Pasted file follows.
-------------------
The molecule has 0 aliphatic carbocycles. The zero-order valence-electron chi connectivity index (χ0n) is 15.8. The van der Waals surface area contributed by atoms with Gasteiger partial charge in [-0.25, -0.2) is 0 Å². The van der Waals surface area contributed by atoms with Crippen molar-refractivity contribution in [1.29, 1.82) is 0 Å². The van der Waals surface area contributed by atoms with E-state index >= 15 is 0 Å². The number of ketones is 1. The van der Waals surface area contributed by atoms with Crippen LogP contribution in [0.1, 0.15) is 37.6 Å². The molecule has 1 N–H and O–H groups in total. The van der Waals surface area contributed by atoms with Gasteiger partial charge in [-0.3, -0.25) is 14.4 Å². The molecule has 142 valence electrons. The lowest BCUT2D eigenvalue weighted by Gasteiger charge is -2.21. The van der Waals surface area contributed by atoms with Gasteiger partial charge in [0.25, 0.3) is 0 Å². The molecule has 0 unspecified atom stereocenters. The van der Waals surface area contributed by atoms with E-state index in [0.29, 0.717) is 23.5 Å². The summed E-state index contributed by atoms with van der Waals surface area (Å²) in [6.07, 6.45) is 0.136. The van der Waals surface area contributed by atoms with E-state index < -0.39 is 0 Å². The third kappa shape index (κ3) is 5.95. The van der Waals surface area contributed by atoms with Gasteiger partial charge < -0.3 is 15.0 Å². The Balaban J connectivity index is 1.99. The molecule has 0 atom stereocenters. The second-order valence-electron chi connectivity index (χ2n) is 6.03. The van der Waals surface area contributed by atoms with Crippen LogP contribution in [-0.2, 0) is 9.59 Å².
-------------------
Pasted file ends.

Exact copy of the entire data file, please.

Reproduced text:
The molecule has 0 aliphatic carbocycles. The zero-order valence-electron chi connectivity index (χ0n) is 15.8. The van der Waals surface area contributed by atoms with Gasteiger partial charge in [-0.25, -0.2) is 0 Å². The van der Waals surface area contributed by atoms with Crippen molar-refractivity contribution in [1.29, 1.82) is 0 Å². The van der Waals surface area contributed by atoms with E-state index >= 15 is 0 Å². The number of ketones is 1. The van der Waals surface area contributed by atoms with Crippen LogP contribution in [0.1, 0.15) is 37.6 Å². The molecule has 1 N–H and O–H groups in total. The van der Waals surface area contributed by atoms with Gasteiger partial charge in [-0.3, -0.25) is 14.4 Å². The molecule has 142 valence electrons. The lowest BCUT2D eigenvalue weighted by Gasteiger charge is -2.21. The van der Waals surface area contributed by atoms with Gasteiger partial charge in [0.25, 0.3) is 0 Å². The molecule has 0 unspecified atom stereocenters. The van der Waals surface area contributed by atoms with E-state index in [0.29, 0.717) is 23.5 Å². The summed E-state index contributed by atoms with van der Waals surface area (Å²) in [6.07, 6.45) is 0.136. The van der Waals surface area contributed by atoms with E-state index < -0.39 is 0 Å². The third kappa shape index (κ3) is 5.95. The van der Waals surface area contributed by atoms with Gasteiger partial charge < -0.3 is 15.0 Å². The Balaban J connectivity index is 1.99. The molecule has 0 atom stereocenters. The second-order valence-electron chi connectivity index (χ2n) is 6.03. The van der Waals surface area contributed by atoms with Crippen LogP contribution in [-0.2, 0) is 9.59 Å².